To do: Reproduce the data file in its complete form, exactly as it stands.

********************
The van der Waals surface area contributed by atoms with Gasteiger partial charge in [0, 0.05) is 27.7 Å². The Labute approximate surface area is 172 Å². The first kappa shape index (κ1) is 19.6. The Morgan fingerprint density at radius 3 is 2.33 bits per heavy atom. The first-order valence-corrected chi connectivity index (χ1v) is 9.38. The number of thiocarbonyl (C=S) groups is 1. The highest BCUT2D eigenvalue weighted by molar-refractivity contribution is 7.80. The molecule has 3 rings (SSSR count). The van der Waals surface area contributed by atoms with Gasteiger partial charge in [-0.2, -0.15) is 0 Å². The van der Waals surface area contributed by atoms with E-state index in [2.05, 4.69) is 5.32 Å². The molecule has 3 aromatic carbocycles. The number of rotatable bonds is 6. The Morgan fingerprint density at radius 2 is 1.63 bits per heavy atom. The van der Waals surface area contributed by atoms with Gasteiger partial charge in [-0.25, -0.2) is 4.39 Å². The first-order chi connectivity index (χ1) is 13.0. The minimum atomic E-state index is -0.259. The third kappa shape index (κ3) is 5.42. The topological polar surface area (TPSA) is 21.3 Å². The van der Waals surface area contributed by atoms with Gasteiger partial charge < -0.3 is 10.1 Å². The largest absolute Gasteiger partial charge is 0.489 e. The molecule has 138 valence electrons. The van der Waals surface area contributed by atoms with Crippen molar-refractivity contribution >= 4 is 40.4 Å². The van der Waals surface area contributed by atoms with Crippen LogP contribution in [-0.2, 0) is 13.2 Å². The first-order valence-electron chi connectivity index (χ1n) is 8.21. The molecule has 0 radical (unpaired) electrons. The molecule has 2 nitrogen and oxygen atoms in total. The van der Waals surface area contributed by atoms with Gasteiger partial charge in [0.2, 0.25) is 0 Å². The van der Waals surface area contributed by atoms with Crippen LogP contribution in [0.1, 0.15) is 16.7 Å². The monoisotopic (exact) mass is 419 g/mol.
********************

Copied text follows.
The van der Waals surface area contributed by atoms with Gasteiger partial charge in [0, 0.05) is 27.7 Å². The Labute approximate surface area is 172 Å². The first kappa shape index (κ1) is 19.6. The Morgan fingerprint density at radius 3 is 2.33 bits per heavy atom. The first-order valence-corrected chi connectivity index (χ1v) is 9.38. The number of thiocarbonyl (C=S) groups is 1. The highest BCUT2D eigenvalue weighted by molar-refractivity contribution is 7.80. The molecule has 3 rings (SSSR count). The van der Waals surface area contributed by atoms with Gasteiger partial charge in [-0.2, -0.15) is 0 Å². The van der Waals surface area contributed by atoms with E-state index in [2.05, 4.69) is 5.32 Å². The molecule has 3 aromatic carbocycles. The number of rotatable bonds is 6. The Morgan fingerprint density at radius 2 is 1.63 bits per heavy atom. The van der Waals surface area contributed by atoms with Gasteiger partial charge in [-0.25, -0.2) is 4.39 Å². The first-order chi connectivity index (χ1) is 13.0. The minimum atomic E-state index is -0.259. The third kappa shape index (κ3) is 5.42. The topological polar surface area (TPSA) is 21.3 Å². The van der Waals surface area contributed by atoms with Gasteiger partial charge < -0.3 is 10.1 Å². The largest absolute Gasteiger partial charge is 0.489 e. The molecule has 138 valence electrons. The van der Waals surface area contributed by atoms with Crippen molar-refractivity contribution >= 4 is 40.4 Å². The van der Waals surface area contributed by atoms with Crippen LogP contribution in [-0.2, 0) is 13.2 Å². The first-order valence-electron chi connectivity index (χ1n) is 8.21. The molecule has 0 radical (unpaired) electrons. The molecule has 2 nitrogen and oxygen atoms in total. The van der Waals surface area contributed by atoms with Gasteiger partial charge in [0.2, 0.25) is 0 Å². The van der Waals surface area contributed by atoms with Crippen LogP contribution in [0.1, 0.15) is 16.7 Å². The monoisotopic (exact) mass is 419 g/mol.